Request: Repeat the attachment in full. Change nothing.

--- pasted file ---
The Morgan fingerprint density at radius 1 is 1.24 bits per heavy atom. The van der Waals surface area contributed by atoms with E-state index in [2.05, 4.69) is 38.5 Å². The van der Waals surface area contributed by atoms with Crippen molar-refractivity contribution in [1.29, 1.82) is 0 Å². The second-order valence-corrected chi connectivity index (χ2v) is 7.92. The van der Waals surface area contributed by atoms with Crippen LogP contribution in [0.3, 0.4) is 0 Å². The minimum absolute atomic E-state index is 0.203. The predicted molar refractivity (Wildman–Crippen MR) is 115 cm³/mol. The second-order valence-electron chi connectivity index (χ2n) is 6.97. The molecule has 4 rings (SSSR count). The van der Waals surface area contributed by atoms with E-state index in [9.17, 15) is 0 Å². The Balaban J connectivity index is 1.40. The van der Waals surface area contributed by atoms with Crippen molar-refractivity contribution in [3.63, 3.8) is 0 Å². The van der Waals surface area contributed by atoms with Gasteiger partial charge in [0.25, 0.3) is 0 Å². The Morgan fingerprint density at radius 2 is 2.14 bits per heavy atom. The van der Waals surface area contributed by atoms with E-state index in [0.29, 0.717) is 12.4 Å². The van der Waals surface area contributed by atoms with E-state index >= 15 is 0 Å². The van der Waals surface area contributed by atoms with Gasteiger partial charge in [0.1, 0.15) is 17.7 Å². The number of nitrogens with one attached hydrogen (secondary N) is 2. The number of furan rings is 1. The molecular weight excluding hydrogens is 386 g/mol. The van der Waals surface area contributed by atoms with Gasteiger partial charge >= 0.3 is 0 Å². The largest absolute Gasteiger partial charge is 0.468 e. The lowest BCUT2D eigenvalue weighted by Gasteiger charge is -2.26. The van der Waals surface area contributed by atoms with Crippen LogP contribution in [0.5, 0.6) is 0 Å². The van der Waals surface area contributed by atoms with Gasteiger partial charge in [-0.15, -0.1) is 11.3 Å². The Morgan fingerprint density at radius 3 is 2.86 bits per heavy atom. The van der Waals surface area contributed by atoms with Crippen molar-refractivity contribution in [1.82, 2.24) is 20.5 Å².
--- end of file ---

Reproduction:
The Morgan fingerprint density at radius 1 is 1.24 bits per heavy atom. The van der Waals surface area contributed by atoms with E-state index in [2.05, 4.69) is 38.5 Å². The van der Waals surface area contributed by atoms with Crippen molar-refractivity contribution in [1.29, 1.82) is 0 Å². The second-order valence-corrected chi connectivity index (χ2v) is 7.92. The van der Waals surface area contributed by atoms with Crippen LogP contribution in [0.3, 0.4) is 0 Å². The minimum absolute atomic E-state index is 0.203. The predicted molar refractivity (Wildman–Crippen MR) is 115 cm³/mol. The second-order valence-electron chi connectivity index (χ2n) is 6.97. The molecule has 4 rings (SSSR count). The van der Waals surface area contributed by atoms with E-state index in [9.17, 15) is 0 Å². The Balaban J connectivity index is 1.40. The van der Waals surface area contributed by atoms with Crippen molar-refractivity contribution in [3.63, 3.8) is 0 Å². The van der Waals surface area contributed by atoms with Gasteiger partial charge in [0.25, 0.3) is 0 Å². The Morgan fingerprint density at radius 2 is 2.14 bits per heavy atom. The van der Waals surface area contributed by atoms with E-state index in [0.29, 0.717) is 12.4 Å². The van der Waals surface area contributed by atoms with E-state index >= 15 is 0 Å². The van der Waals surface area contributed by atoms with Gasteiger partial charge in [0.1, 0.15) is 17.7 Å². The number of nitrogens with one attached hydrogen (secondary N) is 2. The number of furan rings is 1. The molecular weight excluding hydrogens is 386 g/mol. The van der Waals surface area contributed by atoms with Gasteiger partial charge >= 0.3 is 0 Å². The largest absolute Gasteiger partial charge is 0.468 e. The lowest BCUT2D eigenvalue weighted by Gasteiger charge is -2.26. The van der Waals surface area contributed by atoms with Crippen LogP contribution in [0.5, 0.6) is 0 Å². The van der Waals surface area contributed by atoms with Gasteiger partial charge in [-0.15, -0.1) is 11.3 Å². The Morgan fingerprint density at radius 3 is 2.86 bits per heavy atom. The van der Waals surface area contributed by atoms with Crippen molar-refractivity contribution in [1.82, 2.24) is 20.5 Å².